This is one of our personal favorites. Invincea Browser Protection is an early - and very creative - use of virtualization to protect endpoints from malware. Since a huge percentage of malware infections start while surfing the web, this product is right on the money in terms of a waiting market.
The idea behind Browser Protection is simple. Its execution, perhaps not so. The idea is to build an independent virtual machine, put the browser inside, and limit the interaction between the guest virtual machine (VM) and the host. Of course, you need to keep everything independent, recognize zero-day attacks, keep the browsing environment pristine, and never, ever, let the bugs from the outside world migrate to the protected bare metal.
Invincea took all of these things into account. The VM is independent of the host. It does not use the host operating system for anything except launching the guest. From then on, the guest is completely independent with its own pared-down OS and instantiation of the familiar browser. It does not try to recognize malware from signatures. If anything tries to make an unauthorized alteration to the VM environment, the VM self-destructs and rebuilds from a protected gold copy stored elsewhere on the host. It then retains the user's bookmarks and is ready to go without any user intervention.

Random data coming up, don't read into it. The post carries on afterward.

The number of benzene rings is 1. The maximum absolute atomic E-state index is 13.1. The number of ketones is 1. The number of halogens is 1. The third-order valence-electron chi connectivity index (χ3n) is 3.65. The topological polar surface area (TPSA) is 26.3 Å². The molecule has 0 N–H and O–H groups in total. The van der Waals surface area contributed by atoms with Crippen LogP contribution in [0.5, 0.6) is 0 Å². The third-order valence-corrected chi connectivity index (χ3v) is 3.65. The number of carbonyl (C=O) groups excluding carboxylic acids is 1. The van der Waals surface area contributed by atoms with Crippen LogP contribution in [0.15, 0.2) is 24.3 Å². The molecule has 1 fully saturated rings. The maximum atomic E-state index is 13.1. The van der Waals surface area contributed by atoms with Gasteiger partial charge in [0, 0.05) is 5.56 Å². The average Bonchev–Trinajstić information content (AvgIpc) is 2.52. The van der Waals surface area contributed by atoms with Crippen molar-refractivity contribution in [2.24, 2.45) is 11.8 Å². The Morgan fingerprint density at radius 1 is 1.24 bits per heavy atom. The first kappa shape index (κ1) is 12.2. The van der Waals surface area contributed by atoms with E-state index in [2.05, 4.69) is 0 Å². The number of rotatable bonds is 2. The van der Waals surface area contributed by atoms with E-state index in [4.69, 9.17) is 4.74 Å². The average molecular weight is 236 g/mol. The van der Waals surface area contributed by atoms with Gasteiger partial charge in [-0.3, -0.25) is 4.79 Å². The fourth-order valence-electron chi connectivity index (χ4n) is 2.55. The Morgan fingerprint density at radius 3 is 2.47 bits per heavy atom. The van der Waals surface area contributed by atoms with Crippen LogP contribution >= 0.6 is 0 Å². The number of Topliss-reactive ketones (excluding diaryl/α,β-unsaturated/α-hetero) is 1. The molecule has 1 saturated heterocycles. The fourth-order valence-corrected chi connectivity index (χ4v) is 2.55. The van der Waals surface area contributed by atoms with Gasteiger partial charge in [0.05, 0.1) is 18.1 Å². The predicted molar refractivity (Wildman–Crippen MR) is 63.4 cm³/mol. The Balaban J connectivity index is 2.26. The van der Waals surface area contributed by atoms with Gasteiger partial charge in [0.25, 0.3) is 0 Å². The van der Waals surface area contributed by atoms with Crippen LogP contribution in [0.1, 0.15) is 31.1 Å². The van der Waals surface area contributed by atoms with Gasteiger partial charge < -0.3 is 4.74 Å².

Browser Protection supports Internet Explorer, and there is a Firefox implementation in beta. We found that interesting since the guest OS for Firefox is Linux, an OS relatively impervious to malware. No matter. Invincea has ensured that the VM presents with a Windows look so users will feel right at home. The VM is hardened and contains a layer of sensors to identify attempts to compromise the environment.